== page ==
It wasn’t until the next year that the production version was out as an electric vehicle with a gasoline range extender. Unfortunately, battery technology at the time meant the electric only range was 50 miles before the range extender had to take over and replenish the battery cells. The Karma unfortunately provided Henrik Fisker with one of his first major defeats in his career as a visionary car company founder and CEO. Despite a swath of public and private investors, celebrity owners like Leonardo DiCaprio, Justin Bieber, and Al Gore, as well as a stylish design and driver-oriented setup that captivated enthusiasts, fashionistas, and environmentalists alike, the Karma was killed in November of 2012.
Its death occurred just five years after the first concept had gone on display and with only 2,000 units having ever made it to customer driveways. Aside from the quality complaint issues, the usual types that plague newer automakers without the experience of mass producing cars, it was Fisker’s battery supplier, A123 Systems, that caused the downfall. After a spate of recalls, Fisker’s supplier went bankrupt and left the young automaker stranded. While this was a contributing factor, Fisker claims that he resigned from the company “due to major differences with management on strategy.” However, no success story comes without the sting of failure. Before taking another go, Fisker worked on a few other projects.
He formed a lifestyle brand named Henrik Fisker Lifestyle to celebrate all things with swooping lines and high-octane horsepower mills with clothes printed with images of his previous automotive designs. Meanwhile, VLF Automotive, a venture between, Fisker, ex-GM executive Bob Lutz, and Boeing executive Gilbert Villarreal specializes in custom built cars sporting outlandish eye-grabbing designs and more horsepower than most can handle. However, the bulk of Fisker’s focus has been on his latest company, Fisker Inc. In attempts to get another crack at his dream, Fisker has rallied up his experience, industry connections, and professionals of all types, from chemists to billionaire software engineers, to work on his latest venture.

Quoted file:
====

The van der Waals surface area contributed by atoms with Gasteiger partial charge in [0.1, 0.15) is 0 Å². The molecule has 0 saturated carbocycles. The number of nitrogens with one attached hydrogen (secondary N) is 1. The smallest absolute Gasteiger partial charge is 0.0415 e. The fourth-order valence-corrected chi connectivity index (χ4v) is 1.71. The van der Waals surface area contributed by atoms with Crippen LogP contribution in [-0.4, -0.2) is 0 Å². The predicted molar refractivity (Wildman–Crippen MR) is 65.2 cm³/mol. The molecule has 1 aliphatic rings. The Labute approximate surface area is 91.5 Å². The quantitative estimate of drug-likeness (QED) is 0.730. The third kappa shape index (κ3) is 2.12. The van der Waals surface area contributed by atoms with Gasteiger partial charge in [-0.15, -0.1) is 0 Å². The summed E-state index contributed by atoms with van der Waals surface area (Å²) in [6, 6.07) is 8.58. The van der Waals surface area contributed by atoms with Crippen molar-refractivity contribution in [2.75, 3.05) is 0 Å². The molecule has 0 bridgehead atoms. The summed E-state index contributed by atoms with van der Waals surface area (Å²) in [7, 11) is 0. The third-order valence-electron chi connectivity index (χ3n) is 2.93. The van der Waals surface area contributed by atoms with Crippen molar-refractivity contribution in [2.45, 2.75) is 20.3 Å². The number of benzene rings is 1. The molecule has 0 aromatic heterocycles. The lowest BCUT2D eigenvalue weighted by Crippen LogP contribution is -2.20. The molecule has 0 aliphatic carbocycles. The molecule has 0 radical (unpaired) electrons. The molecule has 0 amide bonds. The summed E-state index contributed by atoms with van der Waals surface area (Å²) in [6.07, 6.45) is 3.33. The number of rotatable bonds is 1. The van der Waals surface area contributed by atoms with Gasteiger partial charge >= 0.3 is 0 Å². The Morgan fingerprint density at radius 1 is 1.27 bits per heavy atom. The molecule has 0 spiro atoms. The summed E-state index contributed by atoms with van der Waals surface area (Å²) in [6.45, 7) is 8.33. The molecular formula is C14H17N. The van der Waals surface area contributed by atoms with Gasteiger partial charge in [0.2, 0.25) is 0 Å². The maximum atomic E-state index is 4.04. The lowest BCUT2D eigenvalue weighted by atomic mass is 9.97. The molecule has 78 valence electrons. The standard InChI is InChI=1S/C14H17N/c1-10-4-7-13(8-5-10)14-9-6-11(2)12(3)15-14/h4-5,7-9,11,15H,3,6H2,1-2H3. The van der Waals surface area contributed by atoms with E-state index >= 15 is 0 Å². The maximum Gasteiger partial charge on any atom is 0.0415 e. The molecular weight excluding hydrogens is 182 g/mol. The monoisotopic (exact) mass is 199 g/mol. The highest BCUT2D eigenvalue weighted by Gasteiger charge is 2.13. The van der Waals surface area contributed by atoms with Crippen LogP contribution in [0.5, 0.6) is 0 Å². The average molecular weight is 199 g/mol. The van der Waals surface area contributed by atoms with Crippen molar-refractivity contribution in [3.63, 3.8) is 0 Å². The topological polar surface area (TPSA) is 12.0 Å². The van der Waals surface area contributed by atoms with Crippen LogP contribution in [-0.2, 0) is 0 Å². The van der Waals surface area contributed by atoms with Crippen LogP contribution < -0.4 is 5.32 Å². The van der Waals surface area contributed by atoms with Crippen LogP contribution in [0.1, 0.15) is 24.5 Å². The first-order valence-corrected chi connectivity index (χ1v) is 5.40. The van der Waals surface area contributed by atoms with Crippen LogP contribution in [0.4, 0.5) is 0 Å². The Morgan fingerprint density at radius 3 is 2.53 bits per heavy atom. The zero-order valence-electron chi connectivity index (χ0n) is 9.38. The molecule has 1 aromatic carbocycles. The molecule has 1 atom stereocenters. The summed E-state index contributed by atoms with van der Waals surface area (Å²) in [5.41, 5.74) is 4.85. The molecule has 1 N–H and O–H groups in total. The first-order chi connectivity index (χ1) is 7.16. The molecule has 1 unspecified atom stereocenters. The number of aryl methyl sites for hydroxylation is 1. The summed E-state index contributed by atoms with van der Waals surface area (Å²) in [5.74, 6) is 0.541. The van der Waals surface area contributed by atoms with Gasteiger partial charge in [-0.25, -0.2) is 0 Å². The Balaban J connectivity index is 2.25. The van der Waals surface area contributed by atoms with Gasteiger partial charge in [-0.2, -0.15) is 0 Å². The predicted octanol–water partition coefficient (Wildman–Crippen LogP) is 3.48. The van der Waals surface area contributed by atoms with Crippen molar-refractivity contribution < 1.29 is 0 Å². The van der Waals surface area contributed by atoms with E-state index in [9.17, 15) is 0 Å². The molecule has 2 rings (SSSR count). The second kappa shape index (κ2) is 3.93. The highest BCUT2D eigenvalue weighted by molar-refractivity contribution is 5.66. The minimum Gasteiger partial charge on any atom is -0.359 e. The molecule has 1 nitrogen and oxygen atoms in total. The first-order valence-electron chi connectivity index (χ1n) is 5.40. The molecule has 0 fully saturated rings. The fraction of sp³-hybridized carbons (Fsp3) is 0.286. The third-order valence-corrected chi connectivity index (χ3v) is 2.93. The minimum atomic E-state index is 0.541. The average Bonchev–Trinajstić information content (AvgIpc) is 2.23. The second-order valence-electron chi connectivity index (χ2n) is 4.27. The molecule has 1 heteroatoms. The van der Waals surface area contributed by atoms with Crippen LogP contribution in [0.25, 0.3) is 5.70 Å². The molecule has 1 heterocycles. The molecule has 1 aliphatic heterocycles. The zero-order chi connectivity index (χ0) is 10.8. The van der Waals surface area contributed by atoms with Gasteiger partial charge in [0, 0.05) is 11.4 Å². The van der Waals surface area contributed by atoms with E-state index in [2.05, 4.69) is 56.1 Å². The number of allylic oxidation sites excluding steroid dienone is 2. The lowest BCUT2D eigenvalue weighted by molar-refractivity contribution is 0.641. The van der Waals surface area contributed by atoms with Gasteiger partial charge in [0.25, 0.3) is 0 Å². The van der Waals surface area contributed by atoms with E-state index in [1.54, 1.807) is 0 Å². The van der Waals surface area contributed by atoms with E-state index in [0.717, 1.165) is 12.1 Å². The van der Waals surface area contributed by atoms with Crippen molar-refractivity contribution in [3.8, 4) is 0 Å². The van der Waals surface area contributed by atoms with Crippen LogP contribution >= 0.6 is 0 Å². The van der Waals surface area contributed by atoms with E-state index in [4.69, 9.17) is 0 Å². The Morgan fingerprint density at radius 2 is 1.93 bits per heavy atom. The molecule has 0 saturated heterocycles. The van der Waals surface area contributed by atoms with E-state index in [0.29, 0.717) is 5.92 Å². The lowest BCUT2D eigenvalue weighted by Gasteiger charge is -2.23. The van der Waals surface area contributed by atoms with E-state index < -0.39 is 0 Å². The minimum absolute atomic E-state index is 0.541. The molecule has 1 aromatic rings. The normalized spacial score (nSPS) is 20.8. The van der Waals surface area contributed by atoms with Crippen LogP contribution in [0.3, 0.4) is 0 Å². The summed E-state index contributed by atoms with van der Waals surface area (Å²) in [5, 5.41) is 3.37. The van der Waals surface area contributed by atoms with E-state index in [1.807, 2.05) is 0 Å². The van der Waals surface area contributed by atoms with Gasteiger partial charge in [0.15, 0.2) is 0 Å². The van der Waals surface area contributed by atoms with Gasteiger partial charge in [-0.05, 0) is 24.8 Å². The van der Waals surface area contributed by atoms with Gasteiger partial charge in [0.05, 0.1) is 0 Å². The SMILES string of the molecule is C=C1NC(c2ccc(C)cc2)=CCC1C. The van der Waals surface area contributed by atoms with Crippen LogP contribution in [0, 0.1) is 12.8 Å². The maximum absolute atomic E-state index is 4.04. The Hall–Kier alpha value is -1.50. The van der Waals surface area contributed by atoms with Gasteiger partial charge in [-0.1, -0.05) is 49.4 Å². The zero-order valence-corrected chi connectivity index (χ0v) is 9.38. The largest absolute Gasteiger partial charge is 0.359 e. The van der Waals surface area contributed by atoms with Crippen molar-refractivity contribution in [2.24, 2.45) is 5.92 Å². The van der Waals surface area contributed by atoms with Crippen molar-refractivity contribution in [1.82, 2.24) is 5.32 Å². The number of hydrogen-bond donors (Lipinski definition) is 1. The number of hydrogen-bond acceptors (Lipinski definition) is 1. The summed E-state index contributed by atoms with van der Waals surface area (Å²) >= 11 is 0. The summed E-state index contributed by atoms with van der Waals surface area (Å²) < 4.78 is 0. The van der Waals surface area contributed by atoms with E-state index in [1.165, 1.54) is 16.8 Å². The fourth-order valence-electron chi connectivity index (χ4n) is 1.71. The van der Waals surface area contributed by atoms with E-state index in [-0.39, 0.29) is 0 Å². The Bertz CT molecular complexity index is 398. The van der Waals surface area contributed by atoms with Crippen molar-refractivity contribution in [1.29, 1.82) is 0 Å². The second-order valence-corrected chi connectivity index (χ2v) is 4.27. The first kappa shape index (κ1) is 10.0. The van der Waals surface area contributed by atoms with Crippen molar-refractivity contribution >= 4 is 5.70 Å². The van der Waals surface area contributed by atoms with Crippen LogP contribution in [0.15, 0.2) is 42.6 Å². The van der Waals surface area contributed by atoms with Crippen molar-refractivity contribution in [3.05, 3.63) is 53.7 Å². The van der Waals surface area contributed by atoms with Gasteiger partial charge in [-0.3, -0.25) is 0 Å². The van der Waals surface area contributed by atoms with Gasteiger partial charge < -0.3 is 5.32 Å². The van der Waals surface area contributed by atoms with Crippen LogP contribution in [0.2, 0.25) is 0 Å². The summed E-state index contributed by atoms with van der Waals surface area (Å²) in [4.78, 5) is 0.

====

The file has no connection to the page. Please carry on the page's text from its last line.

With all of the makings of an exclusive and technology-laden car company, the Danish entrepreneur is taking a macroscopic approach to the auto industry, as many other companies are doing, by re-imagining it as a purveyor of transportation, a provider of a service rather than a producer of goods. With the all-electric EMotion already in the pipeline, Fisker is toiling around the clock to fill a tall order. Included in the list of must-have features for the fully electric EMotion is a minimum range of 400 miles per charge, double butterfly doors, and cutting edge design that prioritizes interior space afforded by an electric drivetrain as much as it does stunning aesthetics.
Even a next generation infotainment system layout that promises to do away with the awkward and unevolved species found on today’s dashboards is in the cards and will be a welcome fix. As a spiritual successor to the Fisker Karma, the EMotion will continue the theme of next-generation technology and serve as a marker of progress by featuring double butterfly doors (take that Falcon Wings) and most importantly, cutting edge graphene supercapacitors that could bring battery technology a massive leap forward. The nature of Fisker’s claims go to show how far ahead he’s planning and have a slight Muskian ring to them.
While he has the awards to back up his claims, two Time Magazine awards for Green Design and 50 Best Inventions as well as awards from motoring journals like Top Gear, Motor Trend, Automobile, and Auto Bild, the source of Fisker's inspiration seems to be a dream to change the world one line from a drafting pen at a time.